All this was made possible by the new steering assembly, which required innovative thinking from the team.

Mercedes had the system in mind for some time, but had to jump over some hoops before the FIA ​​considered it legal. For example, the previous iteration of DAS that the team presented to the Governing Body was activated by a button on the steering wheel. The FIA ​​contacted the team about the operating parameters of the system and argued that the steering function needed to be paired with the inputs related to steering wheel movement.

The team unexpectedly tried to find a way to do this, but also noted that the weight of the system would increase and nothing would be added.

The increased movement of the tire rubber allowed the driver to heat the front tires faster, making the system even more valuable and more frequent than initially expected throughout the season. It was. Cars and red flags will resume more than usual – probably because the calendar has been revised.

In addition to these new inclusions, the W11 was packed with new and interesting features.

More than it looks

Of particular pride for 2020 was the decision to reshape the wishbones in the rear suspension and secure the rear legs far behind the crash structure than usual.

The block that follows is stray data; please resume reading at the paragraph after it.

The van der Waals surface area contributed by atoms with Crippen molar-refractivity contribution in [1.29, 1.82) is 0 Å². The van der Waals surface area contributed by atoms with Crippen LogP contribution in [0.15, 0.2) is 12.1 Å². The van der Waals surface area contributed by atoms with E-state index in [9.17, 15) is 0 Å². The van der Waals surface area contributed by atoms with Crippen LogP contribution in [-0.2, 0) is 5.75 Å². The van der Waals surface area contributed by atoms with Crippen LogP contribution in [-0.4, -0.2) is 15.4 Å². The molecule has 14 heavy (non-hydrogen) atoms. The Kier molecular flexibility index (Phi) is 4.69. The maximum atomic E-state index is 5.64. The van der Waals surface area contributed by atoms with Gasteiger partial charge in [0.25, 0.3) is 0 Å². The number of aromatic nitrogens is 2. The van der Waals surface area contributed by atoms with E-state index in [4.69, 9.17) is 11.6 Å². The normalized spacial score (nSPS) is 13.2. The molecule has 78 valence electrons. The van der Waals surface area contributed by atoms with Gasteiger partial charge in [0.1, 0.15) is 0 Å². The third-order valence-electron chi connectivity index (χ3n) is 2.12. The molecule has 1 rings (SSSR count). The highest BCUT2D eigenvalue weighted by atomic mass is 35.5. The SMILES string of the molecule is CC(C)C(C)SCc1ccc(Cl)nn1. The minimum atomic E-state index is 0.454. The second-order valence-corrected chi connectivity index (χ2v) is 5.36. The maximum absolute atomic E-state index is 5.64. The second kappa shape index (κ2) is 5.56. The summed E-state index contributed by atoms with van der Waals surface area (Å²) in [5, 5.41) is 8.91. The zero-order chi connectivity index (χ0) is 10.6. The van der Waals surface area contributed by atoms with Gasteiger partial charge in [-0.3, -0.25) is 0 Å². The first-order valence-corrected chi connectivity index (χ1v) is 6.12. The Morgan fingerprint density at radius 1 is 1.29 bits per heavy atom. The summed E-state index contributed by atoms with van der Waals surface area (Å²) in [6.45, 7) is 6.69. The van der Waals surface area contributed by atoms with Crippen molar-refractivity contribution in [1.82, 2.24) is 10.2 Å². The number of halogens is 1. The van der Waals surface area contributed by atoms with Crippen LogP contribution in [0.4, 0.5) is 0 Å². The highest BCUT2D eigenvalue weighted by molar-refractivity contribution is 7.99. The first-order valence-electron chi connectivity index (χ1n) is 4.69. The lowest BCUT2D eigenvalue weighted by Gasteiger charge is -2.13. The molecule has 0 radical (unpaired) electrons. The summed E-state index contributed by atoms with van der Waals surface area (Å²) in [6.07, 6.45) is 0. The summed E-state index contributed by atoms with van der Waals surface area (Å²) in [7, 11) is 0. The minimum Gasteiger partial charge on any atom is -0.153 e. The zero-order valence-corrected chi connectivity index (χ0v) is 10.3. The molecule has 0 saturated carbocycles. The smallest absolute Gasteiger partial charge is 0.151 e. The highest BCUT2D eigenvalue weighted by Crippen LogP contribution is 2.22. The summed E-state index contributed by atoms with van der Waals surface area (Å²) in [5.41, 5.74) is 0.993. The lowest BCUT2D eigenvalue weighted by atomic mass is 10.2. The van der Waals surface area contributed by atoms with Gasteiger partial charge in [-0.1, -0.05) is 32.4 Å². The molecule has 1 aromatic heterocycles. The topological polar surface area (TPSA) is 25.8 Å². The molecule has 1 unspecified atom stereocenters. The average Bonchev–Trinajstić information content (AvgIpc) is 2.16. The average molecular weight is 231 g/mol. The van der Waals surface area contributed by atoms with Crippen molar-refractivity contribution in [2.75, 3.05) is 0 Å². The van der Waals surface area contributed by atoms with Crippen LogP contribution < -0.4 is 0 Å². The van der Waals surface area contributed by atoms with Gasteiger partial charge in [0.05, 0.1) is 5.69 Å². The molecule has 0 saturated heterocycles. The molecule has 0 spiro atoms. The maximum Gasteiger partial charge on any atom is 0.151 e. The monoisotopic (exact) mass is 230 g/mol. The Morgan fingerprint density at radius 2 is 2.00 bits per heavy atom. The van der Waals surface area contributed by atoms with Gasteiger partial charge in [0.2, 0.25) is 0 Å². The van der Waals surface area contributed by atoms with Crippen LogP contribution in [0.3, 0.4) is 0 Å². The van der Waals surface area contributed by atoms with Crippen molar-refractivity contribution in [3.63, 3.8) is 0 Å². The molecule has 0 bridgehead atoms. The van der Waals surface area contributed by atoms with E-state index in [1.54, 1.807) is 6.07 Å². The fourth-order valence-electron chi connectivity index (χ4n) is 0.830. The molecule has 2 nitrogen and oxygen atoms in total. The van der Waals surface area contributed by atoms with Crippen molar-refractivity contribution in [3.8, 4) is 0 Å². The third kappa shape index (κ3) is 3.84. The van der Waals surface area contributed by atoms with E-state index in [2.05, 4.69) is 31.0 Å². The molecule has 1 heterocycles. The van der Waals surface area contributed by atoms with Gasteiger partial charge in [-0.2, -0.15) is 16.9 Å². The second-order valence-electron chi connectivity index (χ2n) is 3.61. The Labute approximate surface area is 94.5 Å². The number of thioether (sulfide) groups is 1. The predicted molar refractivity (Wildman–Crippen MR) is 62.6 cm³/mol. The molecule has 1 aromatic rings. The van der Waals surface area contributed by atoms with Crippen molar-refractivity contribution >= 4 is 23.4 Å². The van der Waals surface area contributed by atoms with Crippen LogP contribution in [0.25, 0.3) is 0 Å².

The main reason for this was to improve aerodynamics by moving the arm to a more desirable position for the passage of airflow in the channel next to the diffuser at the outer edge. Inner mounting points have also been placed to reduce airflow bottlenecks where the diffuser ceiling is lifted to fit the crash structure and underside of the gearbox.

This is off the back of the team that has already raised the inner mounting point of the pull rod in 2019 for the same reason.

For 2020, Mercedes was also paying close attention to the front brake assembly, looking at ways to further increase its aerodynamic needs. This arose in response to the shortage of aerodynamic furniture allowed in the front wing due to the new regulations introduced in 2019.